Graz provides an abundance of different sights and towns which you really ought to visit when you are out on a tour of the city!

Graz Cathedral

The cathedral is dedicated to St. Agidius. The cathedral was first mentioned in 1174 in a deed of donation from Margrave Ottokar of Styria for Seckau monastery.

Upon the construction of today's St. Barbara chapel, the church became a chapel royal. In 1577 Karl II of Inner Austria presented the church to the Jesuit Order. In 1617 the bridal chest of Paula Gonzaga was exhibited as a reliquary shrine and in the same year the new sacristy was built on by Pietro de Pomis and in the 17th century four side chapels were attached. In the first half of the 18th century the high altar was built in Baroque style and the two side altars built. Both side altars were redesigned in 1766. In 1786 the Agidius church became a cathedral church for the Seckau bishops. In 1854 the connecting passage between the palace and the cathedral was demolished. In 1962/63 the cathedral church was renovated and in 1987 the new bell was consecrated. In 1998 the facade of the cathedral was finally restored.

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Mariatrost Basilica

Those of you who adore pure Baroque should come to the Mariatrost. This twin-towered pilgrimage church sits regally on a hill on the eastern fringes of Graz.

It is said to have been built from 1714 by architects Andreas and Johann Georg Stengg on behalf of the Pauliner order. At its core is a statue of Mary, whose miracles were widely talked about, attracting large numbers of pilgrims in the 17th century.

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Styrian Armoury

The unique and world-famous Styrian Armoury in Graz was the main weapon store in Styria during the Ottoman Wars.

32,000 exhibits are preserved and presented in a historic installation, including suits of armour, coats of mail, helmets, weapons and other military equipment. The military history of Styria is illustrated in a separate exhibition in the Kanonenhalle.

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Eggenberg Palace

Eggenberg Palace on the western fringes of Graz is the most significant palace in Styria. Prince Hans Ulrich von Eggenberg (1568 - 1634) contracted the building of the palace, which was designed in 1625 by Palladio student Pietro de Pomis.

The fantastic palace, which was built using Spain's Escorial as a model, is an expression of its powerful position in the world and at the same time is a symbolic representation of its humanistic world view. The construction and the interior design are based on a comprehensive mathematical and allegorical model, conceived to show the palace as architectural mirror of the universe, characterised by natural philosophical perceptions of cosmic harmony, as taught by the thinkers of the time, Johannes Kepler and Giordano Bruno.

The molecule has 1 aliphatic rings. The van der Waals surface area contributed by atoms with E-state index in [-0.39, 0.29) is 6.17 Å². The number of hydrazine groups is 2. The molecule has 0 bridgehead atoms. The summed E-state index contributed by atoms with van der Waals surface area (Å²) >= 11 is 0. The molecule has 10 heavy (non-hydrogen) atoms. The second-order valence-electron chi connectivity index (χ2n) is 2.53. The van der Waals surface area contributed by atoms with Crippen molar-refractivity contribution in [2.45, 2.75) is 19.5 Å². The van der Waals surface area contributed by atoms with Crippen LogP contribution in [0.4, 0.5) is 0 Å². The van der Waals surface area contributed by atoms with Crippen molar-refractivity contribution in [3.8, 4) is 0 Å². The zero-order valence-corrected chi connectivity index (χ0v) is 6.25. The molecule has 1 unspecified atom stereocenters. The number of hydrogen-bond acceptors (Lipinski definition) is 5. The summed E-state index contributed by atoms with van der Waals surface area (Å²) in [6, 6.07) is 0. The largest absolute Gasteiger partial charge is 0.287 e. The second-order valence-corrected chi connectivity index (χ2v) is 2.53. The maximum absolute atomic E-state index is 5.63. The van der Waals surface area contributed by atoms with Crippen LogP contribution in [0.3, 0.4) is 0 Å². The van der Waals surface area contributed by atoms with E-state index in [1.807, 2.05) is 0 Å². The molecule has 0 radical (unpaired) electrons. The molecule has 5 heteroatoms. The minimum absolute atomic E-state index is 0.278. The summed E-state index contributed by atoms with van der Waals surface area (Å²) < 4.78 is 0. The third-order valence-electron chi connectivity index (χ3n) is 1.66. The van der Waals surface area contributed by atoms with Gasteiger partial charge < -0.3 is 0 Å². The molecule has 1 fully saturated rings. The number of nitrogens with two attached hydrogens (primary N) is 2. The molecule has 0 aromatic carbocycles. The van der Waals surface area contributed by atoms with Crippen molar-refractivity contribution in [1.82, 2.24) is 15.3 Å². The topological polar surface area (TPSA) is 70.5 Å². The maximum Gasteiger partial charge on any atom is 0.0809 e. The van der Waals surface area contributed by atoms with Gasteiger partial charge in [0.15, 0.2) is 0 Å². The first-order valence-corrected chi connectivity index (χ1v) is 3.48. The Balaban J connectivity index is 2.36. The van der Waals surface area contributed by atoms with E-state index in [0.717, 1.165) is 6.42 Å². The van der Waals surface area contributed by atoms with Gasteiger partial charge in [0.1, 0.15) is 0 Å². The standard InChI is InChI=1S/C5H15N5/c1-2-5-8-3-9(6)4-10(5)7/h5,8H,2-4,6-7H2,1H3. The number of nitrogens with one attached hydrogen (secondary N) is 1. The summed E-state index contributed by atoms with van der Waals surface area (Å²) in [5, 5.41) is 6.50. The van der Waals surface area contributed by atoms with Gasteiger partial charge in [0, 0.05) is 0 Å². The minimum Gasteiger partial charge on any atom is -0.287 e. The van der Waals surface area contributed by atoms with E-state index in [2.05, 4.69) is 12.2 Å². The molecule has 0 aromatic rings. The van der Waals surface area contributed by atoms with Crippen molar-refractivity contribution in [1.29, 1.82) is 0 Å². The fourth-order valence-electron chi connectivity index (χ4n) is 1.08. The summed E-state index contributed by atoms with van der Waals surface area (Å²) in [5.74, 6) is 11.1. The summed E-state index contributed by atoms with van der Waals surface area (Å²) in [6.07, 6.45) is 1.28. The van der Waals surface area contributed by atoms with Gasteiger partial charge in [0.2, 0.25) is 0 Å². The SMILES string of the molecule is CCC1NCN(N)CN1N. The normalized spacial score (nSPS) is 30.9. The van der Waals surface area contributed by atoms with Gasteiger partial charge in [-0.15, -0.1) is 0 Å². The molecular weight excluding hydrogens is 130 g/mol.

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Kunsthaus Graz

Extra-terrestrial in the World Cultural Heritage in Graz? The symbol of new Graz hovers like a giant blue shimmering bubble above the right banks of the River Mur.

The creators, 2 London architects, Peter Cook and Colin Fournier, affectionately call it “Friendly Alien”. The Kunsthaus is used as an exhibition space for spectacular architecture and contemporary art. And not just that - it is symbolic of the harmonious interplay between old and new in Graz. After all, it grew from the Eisernes Haus, a building which is 1848 was one of the first cast iron buildings in the continent to cause a furore.

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New gallery

The New Gallery provides its visitors with information by way of exhibitions and symposia about the current status of art on a regional, national and international level.

Neue Galerie, many years before other museums, dedicated large individual exhibitions of young artists, who are today established stars of the art scene, such as Pipilotti Rist, Sylvie Fleury and Olafur Eliasson. Young Austrian artists, not yet established in the art world, found an opportunity to show their work in the studio of the Neue Galerie. In the Hofgalerie it is predominantly Austrian classical contemporary work which is shown.

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Old gallery

The Great Theatre of the World. The pictorial broadsheet extends from the Middle Ages to the Renaissance and the Baroque periods.

The pictorial broadsheet extends from the Middle Ages, conveying a comprehensive image of the Christian faith via a depiction of the veneration of the Virgin Mary, the devotion to the saints and the Passion of Christ, to first rate testimonies of the Renaissance to the Great Theatre of the World, Baroque, as Italian, Flemish and Austrian painters revealed in their paintings. The Eggenberg stage presents saints and scoundrels, gods and crooks. It is not just greatness and good that is conjure up, the folly of human behaviour and the evanescence of all earthly things is too.

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